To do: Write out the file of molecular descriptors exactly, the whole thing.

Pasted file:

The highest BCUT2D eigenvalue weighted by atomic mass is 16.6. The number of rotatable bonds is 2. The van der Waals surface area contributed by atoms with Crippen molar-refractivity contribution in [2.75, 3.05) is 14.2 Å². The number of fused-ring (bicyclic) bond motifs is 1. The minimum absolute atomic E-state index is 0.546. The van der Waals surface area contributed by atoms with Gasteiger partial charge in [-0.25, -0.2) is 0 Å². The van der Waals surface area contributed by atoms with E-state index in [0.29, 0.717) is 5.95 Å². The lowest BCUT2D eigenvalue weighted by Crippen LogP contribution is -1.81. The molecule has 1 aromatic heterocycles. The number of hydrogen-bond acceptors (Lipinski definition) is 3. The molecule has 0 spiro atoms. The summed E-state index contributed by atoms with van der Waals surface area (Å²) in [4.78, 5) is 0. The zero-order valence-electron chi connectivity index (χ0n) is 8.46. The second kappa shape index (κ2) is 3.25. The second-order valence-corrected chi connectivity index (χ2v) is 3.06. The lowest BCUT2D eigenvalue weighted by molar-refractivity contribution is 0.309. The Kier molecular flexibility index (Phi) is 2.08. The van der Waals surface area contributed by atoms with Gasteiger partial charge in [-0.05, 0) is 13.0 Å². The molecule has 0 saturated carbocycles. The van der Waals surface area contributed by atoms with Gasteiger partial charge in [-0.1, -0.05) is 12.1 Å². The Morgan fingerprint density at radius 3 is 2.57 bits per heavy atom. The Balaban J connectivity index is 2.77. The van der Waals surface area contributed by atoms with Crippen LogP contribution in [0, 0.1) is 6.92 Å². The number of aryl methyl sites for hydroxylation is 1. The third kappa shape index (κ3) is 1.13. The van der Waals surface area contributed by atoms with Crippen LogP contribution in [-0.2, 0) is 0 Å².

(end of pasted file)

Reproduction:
The highest BCUT2D eigenvalue weighted by atomic mass is 16.6. The number of rotatable bonds is 2. The van der Waals surface area contributed by atoms with Crippen molar-refractivity contribution in [2.75, 3.05) is 14.2 Å². The number of fused-ring (bicyclic) bond motifs is 1. The minimum absolute atomic E-state index is 0.546. The van der Waals surface area contributed by atoms with Gasteiger partial charge in [-0.25, -0.2) is 0 Å². The van der Waals surface area contributed by atoms with E-state index in [0.29, 0.717) is 5.95 Å². The lowest BCUT2D eigenvalue weighted by Crippen LogP contribution is -1.81. The molecule has 1 aromatic heterocycles. The number of hydrogen-bond acceptors (Lipinski definition) is 3. The molecule has 0 spiro atoms. The summed E-state index contributed by atoms with van der Waals surface area (Å²) in [4.78, 5) is 0. The zero-order valence-electron chi connectivity index (χ0n) is 8.46. The second kappa shape index (κ2) is 3.25. The second-order valence-corrected chi connectivity index (χ2v) is 3.06. The lowest BCUT2D eigenvalue weighted by molar-refractivity contribution is 0.309. The Kier molecular flexibility index (Phi) is 2.08. The van der Waals surface area contributed by atoms with Gasteiger partial charge in [-0.05, 0) is 13.0 Å². The molecule has 0 saturated carbocycles. The van der Waals surface area contributed by atoms with Gasteiger partial charge in [-0.1, -0.05) is 12.1 Å². The Morgan fingerprint density at radius 3 is 2.57 bits per heavy atom. The Balaban J connectivity index is 2.77. The van der Waals surface area contributed by atoms with Crippen LogP contribution in [0, 0.1) is 6.92 Å². The number of aryl methyl sites for hydroxylation is 1. The third kappa shape index (κ3) is 1.13. The van der Waals surface area contributed by atoms with Crippen LogP contribution in [-0.2, 0) is 0 Å².